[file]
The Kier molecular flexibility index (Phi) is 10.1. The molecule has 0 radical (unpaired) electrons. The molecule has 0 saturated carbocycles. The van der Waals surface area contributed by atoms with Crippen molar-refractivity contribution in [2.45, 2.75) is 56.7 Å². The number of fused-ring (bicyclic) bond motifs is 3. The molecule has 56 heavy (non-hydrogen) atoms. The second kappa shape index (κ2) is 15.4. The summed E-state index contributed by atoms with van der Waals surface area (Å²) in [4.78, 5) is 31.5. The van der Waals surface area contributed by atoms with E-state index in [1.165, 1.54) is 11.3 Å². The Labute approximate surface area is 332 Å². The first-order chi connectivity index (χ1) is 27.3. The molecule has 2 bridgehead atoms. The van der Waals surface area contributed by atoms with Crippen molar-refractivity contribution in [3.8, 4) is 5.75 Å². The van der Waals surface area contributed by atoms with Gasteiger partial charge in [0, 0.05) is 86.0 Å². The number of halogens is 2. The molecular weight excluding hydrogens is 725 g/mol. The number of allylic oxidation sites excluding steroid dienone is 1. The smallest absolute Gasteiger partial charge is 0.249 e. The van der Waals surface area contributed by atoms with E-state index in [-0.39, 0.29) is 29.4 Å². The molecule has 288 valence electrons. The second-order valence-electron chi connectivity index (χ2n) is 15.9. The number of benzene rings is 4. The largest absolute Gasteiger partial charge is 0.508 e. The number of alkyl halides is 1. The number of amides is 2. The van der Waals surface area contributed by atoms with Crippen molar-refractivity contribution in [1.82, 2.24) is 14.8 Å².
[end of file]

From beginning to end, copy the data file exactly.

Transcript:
The Kier molecular flexibility index (Phi) is 10.1. The molecule has 0 radical (unpaired) electrons. The molecule has 0 saturated carbocycles. The van der Waals surface area contributed by atoms with Crippen molar-refractivity contribution in [2.45, 2.75) is 56.7 Å². The number of fused-ring (bicyclic) bond motifs is 3. The molecule has 56 heavy (non-hydrogen) atoms. The second kappa shape index (κ2) is 15.4. The summed E-state index contributed by atoms with van der Waals surface area (Å²) in [4.78, 5) is 31.5. The van der Waals surface area contributed by atoms with E-state index in [1.165, 1.54) is 11.3 Å². The Labute approximate surface area is 332 Å². The first-order chi connectivity index (χ1) is 27.3. The molecule has 2 bridgehead atoms. The van der Waals surface area contributed by atoms with Crippen molar-refractivity contribution in [3.8, 4) is 5.75 Å². The van der Waals surface area contributed by atoms with Gasteiger partial charge in [0, 0.05) is 86.0 Å². The number of halogens is 2. The molecular weight excluding hydrogens is 725 g/mol. The number of allylic oxidation sites excluding steroid dienone is 1. The smallest absolute Gasteiger partial charge is 0.249 e. The van der Waals surface area contributed by atoms with E-state index in [-0.39, 0.29) is 29.4 Å². The molecule has 288 valence electrons. The second-order valence-electron chi connectivity index (χ2n) is 15.9. The number of benzene rings is 4. The largest absolute Gasteiger partial charge is 0.508 e. The number of alkyl halides is 1. The number of amides is 2. The van der Waals surface area contributed by atoms with Crippen molar-refractivity contribution in [1.82, 2.24) is 14.8 Å².